Gates: Microsoft betting on e-commerce search
Software maker says it will continue to broadly compete in search, but says it is putting a "deep focus on commerce."
Update 11:30 a.m. PDT: Added more details about the cash back program and comments from Overstock.com CEO.
REDMOND, Wash.--Microsoft still wants to be all things to more people in search, but, in the short term the company would settle for just getting people when they want to buy stuff.
The company's, as , is a program that when they use Microsoft's Live Search as the starting point when making a purchase.
"The one you'll see us particularly invest in in a major way is a deep focus on commerce," Chairman Bill Gates said on Wednesday at the company's Advance 08 advertising conference. "Commerce represents about a third of all searches, but a dominant share of the revenue."
Gates said that, although the program is just beginning, the company has signed up more than 700 merchants representing about 10 million products.
"The overwhelmingly positive feedback from all the partners confirms there is this opportunity for change," Gates said.
The cash back Live Search program is based on the Jellyfish.com acquisition from last year. Although other sites have offered cash back to shoppers, Microsoft is building it into the search process itself, a process it is counting on to boost the popularity of such efforts beyond hard-core bargain hunters.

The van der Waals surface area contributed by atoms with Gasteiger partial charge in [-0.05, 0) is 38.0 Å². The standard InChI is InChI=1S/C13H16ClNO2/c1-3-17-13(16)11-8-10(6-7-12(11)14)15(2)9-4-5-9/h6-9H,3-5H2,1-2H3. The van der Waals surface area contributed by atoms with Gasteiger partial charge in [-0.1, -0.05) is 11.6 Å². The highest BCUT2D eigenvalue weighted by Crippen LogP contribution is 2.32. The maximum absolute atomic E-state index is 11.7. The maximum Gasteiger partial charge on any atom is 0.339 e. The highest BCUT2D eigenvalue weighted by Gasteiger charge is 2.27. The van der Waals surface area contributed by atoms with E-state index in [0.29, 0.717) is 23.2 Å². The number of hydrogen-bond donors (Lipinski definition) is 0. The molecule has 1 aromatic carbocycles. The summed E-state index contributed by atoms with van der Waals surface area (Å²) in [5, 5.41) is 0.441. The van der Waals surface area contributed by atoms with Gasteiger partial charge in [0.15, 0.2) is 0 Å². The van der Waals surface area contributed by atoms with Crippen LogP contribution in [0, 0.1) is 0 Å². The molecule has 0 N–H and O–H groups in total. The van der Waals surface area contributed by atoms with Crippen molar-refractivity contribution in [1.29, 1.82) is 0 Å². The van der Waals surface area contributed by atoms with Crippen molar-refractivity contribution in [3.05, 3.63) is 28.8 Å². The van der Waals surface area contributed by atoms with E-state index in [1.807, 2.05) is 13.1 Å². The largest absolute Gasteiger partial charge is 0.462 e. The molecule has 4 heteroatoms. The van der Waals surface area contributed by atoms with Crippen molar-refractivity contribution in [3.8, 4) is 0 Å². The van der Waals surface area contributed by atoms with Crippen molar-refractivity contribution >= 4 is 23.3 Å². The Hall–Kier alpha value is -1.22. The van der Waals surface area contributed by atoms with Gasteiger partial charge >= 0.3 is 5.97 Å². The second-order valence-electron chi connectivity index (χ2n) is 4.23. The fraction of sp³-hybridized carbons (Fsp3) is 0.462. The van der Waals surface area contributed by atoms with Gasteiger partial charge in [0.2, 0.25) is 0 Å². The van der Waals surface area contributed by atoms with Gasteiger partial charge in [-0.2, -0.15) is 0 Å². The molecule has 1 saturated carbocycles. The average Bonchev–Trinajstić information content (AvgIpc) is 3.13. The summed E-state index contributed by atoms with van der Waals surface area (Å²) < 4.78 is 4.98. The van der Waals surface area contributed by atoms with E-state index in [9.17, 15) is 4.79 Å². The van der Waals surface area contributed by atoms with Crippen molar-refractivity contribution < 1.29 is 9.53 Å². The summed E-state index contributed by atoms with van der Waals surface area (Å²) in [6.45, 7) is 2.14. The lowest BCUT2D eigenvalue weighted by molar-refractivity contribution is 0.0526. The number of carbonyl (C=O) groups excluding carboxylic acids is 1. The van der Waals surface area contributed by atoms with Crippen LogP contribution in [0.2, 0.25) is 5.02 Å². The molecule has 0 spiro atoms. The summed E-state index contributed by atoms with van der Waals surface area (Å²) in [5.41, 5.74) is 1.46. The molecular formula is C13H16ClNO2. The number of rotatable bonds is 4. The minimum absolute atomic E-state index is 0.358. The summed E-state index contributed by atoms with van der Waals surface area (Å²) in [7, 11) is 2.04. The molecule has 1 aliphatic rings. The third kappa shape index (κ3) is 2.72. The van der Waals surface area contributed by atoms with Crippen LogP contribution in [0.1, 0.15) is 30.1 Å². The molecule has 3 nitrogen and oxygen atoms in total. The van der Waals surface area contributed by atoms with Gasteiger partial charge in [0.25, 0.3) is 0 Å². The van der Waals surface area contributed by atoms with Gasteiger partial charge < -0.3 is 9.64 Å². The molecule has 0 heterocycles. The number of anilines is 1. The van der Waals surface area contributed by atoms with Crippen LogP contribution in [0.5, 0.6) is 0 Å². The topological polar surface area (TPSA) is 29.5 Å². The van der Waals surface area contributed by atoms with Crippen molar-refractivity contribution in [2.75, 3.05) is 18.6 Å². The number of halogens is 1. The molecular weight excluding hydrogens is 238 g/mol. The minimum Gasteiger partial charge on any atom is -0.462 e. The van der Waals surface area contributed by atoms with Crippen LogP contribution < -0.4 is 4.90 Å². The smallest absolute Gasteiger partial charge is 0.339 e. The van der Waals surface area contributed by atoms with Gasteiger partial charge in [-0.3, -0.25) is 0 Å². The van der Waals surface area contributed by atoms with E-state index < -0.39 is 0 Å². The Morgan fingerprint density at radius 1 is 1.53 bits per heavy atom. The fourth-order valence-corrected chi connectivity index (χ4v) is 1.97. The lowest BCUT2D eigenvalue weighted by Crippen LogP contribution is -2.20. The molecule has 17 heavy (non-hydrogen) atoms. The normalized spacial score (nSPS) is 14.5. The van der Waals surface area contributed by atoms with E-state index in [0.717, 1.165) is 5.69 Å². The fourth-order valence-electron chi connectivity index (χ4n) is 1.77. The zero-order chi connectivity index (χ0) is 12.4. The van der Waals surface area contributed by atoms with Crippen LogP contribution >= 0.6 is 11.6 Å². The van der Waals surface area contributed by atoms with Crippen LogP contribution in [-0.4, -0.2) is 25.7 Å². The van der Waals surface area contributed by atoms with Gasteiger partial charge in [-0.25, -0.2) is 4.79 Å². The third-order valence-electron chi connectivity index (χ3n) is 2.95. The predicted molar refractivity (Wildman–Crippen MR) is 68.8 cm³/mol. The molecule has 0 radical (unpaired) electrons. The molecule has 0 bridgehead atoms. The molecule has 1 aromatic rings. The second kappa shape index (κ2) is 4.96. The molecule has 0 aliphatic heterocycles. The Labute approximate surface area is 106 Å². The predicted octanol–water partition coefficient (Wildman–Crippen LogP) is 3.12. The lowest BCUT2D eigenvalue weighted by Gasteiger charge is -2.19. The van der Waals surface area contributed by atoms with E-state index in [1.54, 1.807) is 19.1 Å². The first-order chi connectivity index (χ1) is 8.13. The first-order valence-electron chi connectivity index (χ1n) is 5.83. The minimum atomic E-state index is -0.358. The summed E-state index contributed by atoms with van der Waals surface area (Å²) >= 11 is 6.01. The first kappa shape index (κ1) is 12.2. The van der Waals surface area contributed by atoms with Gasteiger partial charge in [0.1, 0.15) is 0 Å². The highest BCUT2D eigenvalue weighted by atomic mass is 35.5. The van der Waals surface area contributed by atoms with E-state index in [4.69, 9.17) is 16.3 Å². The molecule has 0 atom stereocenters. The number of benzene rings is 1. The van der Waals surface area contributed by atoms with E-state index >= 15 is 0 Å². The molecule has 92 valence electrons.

In video messages, the chief executives of Zappos.com and Overstock.com praised the move.
"It takes so much of the risk off the plate of the advertisers," Overstock CEO Patrick Byrne said in a video message, before appearing onstage with Gates. Byrne and a handful of partners were trotted out briefly, but did not speak before walking off again. "I hope they got the picture. If not, we will stage it again later," Gates said.
The move comes as Microsoft continues toin overall search. The company has used financial rewards in the past to , although such efforts have also been short-lived gains that largely disappeared once the incentives went away.
Gates reiterated that Microsoft is a long-term player in the search market and tried to put the best face he could on being a distant third in the business.
"It's kind of fun to be an underdog," he said. "It's neat."